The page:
Christmas Sauce Secrets
Port wine is as much a British creation as a Portuguese one. During wars with France (17th and 18th centuries), Britain boycotted French wine and looked elsewhere. At that time Portuguese wines often didn't survive the longer sea journey to England.
It's said that the port-making process was invented accidentally by a pair of brothers who fortified the wine with grape brandy to maintain its quality during the long trip. The wine picked up the flavour of the oak, which the English grew to appreciate. The British perfected port production in the succeeding centuries, hence many ports carry British-sounding names (Taylor, Croft, Graham). Recipe HERE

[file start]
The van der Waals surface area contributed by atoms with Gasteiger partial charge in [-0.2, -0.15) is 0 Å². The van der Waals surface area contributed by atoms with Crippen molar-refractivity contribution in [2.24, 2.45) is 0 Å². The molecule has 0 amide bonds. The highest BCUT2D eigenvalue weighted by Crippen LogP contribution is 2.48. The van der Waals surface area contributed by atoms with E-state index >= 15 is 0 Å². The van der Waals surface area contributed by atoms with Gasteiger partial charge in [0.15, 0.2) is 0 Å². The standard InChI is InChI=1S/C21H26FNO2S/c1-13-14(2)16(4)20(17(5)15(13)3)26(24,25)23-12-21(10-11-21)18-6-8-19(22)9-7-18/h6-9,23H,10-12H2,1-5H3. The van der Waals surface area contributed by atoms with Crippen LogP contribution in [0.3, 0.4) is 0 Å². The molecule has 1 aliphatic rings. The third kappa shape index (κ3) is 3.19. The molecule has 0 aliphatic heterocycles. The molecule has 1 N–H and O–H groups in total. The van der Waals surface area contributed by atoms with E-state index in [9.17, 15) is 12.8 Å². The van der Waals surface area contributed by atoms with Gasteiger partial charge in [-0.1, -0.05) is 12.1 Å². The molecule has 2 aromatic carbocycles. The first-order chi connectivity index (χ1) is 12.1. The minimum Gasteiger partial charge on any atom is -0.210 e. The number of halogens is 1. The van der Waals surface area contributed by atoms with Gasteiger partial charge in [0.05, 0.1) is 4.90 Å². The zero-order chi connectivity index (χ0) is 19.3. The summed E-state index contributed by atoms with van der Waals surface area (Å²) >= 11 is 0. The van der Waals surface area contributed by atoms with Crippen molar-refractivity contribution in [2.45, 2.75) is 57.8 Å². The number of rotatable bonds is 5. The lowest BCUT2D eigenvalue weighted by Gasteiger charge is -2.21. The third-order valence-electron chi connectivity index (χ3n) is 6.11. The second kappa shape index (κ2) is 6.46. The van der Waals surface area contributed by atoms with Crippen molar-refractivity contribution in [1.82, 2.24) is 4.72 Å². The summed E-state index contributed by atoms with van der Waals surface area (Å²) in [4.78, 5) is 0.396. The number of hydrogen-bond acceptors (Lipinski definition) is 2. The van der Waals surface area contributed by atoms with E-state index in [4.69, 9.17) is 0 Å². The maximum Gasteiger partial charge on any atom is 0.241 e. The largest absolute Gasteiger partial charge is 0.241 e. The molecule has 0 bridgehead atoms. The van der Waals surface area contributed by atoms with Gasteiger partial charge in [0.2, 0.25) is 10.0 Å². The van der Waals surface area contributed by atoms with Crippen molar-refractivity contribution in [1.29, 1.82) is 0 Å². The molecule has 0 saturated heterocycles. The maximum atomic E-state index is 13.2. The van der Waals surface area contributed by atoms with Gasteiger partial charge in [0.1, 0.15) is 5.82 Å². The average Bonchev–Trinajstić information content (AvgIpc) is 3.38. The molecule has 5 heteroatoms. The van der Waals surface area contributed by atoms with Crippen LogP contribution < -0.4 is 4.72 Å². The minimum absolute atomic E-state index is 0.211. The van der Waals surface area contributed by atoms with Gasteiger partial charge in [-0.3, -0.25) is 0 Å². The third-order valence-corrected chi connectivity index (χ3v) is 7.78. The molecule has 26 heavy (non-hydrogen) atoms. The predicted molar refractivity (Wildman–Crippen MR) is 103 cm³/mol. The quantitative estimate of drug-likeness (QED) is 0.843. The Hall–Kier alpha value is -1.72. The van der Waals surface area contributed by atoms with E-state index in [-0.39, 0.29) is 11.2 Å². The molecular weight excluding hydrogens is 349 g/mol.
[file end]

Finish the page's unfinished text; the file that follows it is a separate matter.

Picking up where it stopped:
The term "gravy" first appears in Middle English as gravé and comes from French. The original medieval meaning was precise: the gravé consisted of the natural cooking juices that flowed from roasting meat. This recipe is much more than that and you can see the full recipe HERE